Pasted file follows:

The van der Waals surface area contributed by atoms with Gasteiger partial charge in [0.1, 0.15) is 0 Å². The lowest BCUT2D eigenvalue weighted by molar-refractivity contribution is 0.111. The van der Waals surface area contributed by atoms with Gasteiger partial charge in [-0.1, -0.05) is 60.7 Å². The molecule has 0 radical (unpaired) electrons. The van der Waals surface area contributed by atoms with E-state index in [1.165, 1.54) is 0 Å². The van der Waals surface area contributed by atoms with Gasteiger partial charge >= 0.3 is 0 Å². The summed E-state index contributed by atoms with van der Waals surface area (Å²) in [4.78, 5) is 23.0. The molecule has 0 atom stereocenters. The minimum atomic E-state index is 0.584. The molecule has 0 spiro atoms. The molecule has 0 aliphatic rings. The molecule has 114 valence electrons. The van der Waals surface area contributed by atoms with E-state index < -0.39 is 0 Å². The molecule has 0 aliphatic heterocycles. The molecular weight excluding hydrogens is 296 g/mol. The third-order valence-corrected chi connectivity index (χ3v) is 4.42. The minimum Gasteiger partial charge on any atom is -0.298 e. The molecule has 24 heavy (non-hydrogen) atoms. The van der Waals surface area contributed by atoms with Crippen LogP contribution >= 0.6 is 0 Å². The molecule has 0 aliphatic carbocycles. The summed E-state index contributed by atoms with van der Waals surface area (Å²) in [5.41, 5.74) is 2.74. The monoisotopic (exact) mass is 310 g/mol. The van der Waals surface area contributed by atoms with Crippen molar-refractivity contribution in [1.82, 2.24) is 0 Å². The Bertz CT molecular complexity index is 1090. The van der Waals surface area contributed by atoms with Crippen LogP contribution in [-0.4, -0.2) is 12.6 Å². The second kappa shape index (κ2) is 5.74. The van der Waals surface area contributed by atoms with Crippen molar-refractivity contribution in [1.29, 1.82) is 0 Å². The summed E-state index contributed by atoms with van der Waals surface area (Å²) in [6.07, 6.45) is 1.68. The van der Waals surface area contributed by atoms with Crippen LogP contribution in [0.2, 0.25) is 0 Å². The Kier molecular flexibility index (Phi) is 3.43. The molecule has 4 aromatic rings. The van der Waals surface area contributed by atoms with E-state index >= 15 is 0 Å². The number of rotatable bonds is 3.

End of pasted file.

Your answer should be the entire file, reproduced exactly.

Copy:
The van der Waals surface area contributed by atoms with Gasteiger partial charge in [0.1, 0.15) is 0 Å². The lowest BCUT2D eigenvalue weighted by molar-refractivity contribution is 0.111. The van der Waals surface area contributed by atoms with Gasteiger partial charge in [-0.1, -0.05) is 60.7 Å². The molecule has 0 radical (unpaired) electrons. The van der Waals surface area contributed by atoms with E-state index in [1.165, 1.54) is 0 Å². The van der Waals surface area contributed by atoms with Gasteiger partial charge >= 0.3 is 0 Å². The summed E-state index contributed by atoms with van der Waals surface area (Å²) in [4.78, 5) is 23.0. The molecule has 0 atom stereocenters. The minimum atomic E-state index is 0.584. The molecule has 0 spiro atoms. The molecule has 0 aliphatic rings. The molecule has 114 valence electrons. The van der Waals surface area contributed by atoms with E-state index < -0.39 is 0 Å². The molecule has 0 aliphatic heterocycles. The molecular weight excluding hydrogens is 296 g/mol. The third-order valence-corrected chi connectivity index (χ3v) is 4.42. The minimum Gasteiger partial charge on any atom is -0.298 e. The molecule has 24 heavy (non-hydrogen) atoms. The van der Waals surface area contributed by atoms with Crippen LogP contribution >= 0.6 is 0 Å². The molecule has 0 aliphatic carbocycles. The summed E-state index contributed by atoms with van der Waals surface area (Å²) in [5.41, 5.74) is 2.74. The monoisotopic (exact) mass is 310 g/mol. The van der Waals surface area contributed by atoms with Crippen molar-refractivity contribution in [1.82, 2.24) is 0 Å². The Bertz CT molecular complexity index is 1090. The van der Waals surface area contributed by atoms with Crippen LogP contribution in [-0.4, -0.2) is 12.6 Å². The second kappa shape index (κ2) is 5.74. The van der Waals surface area contributed by atoms with Crippen molar-refractivity contribution in [1.29, 1.82) is 0 Å². The summed E-state index contributed by atoms with van der Waals surface area (Å²) in [6.07, 6.45) is 1.68. The van der Waals surface area contributed by atoms with Crippen LogP contribution in [0.2, 0.25) is 0 Å². The Kier molecular flexibility index (Phi) is 3.43. The molecule has 4 aromatic rings. The van der Waals surface area contributed by atoms with E-state index >= 15 is 0 Å². The number of rotatable bonds is 3.